POLITIQUE & INSTITUTIONS — Institutions

John Marshall (british Ambassador to luxembourg)

“Now I represent a like-minded ally”



John Marshall: “A healthy, prosperous and secure EU is in the UK’s own national interest.” (Photo: Jan Hanrion/archives Maison Moderne)

John Marshall: “A healthy, prosperous and secure EU is in the UK’s own national interest.” (Photo: Jan Hanrion/archives Maison Moderne)

Focus on the three questions asked to John Marshall, the British ambassador to Luxembourg, in preparation for the 10x6 Finance: Luxembourg post-Brexit organised by the Paperjam + Delano Club on Thursday 25 March at Kinepolis, in Kirchberg.

Can you give one example of how Brexit has resulted in a change for you or your organisation?

“Three months a year – in April, June and October – the EU Council of Ministers meets in Luxembourg. While the majority of support to visiting British ministers was provided by colleagues from the UK’s Permanent Representation to the EU in Brussels, ministers would often stay at my residence and hold dinners and meetings there. This, of course, no longer happens, and there are a handful of meetings for EU ambassadors or embassies here that we no longer attend. But the majority of the work of our embassy was not directly linked to our membership of the EU and continues as before. In my dealings with the Luxembourg government the only difference is that now I represent a like-minded ally (on most issues at least) rather than a fellow EU member state.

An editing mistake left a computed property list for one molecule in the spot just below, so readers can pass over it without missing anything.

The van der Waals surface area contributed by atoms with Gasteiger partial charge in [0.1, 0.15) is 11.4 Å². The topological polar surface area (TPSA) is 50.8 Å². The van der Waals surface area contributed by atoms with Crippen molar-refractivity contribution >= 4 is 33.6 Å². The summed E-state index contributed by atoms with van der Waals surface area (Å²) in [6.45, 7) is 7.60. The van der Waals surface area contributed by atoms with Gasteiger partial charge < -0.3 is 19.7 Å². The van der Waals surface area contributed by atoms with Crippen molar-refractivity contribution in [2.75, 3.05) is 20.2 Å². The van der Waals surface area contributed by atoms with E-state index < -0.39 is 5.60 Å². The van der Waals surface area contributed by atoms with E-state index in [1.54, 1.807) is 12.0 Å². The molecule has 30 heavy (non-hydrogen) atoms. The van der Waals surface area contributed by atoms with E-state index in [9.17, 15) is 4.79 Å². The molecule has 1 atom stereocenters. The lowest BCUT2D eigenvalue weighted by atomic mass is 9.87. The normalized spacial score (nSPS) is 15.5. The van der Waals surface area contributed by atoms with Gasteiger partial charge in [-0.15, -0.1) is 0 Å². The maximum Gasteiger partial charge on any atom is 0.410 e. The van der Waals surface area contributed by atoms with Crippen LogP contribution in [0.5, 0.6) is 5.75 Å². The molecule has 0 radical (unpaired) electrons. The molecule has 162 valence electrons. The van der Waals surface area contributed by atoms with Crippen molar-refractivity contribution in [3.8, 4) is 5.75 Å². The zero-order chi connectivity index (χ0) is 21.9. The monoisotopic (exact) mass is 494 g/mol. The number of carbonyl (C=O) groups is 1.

Over the last two years which moments in the negotiation process stand out for you?

“For me the key moments in the last two years were the UK elections on 12 December 2019 and the October European Council last year. The December 2019 election saw the re-election of the Conservative Party under Boris Johnson with a clear majority and a mandate to deliver Brexit. That brought an end to the turbulence of the previous couple of years and led to the swift ratification of the Withdrawal Agreement and our exit from the European Union on 31 January 2020. We then set out clearly our approach to the negotiations on our future relationship with the EU, based on election manifesto commitments, and the Trade and Cooperation Agreement delivered on these. A misstep by the EU at the October European Council led to a breakdown in the talks but this in turn led, belatedly, to an intensification of the negotiations and eventually to an agreement on a deal on Christmas Eve.

If we were having this conversation in five years’ time, in which condition do you believe the EU would be?

“Hopefully a healthy, secure and prosperous condition. A healthy, prosperous and secure EU is in the UK’s own national interest. I’d like to think that sentiment is reciprocated.”

You can register to join us at this 10x6 here .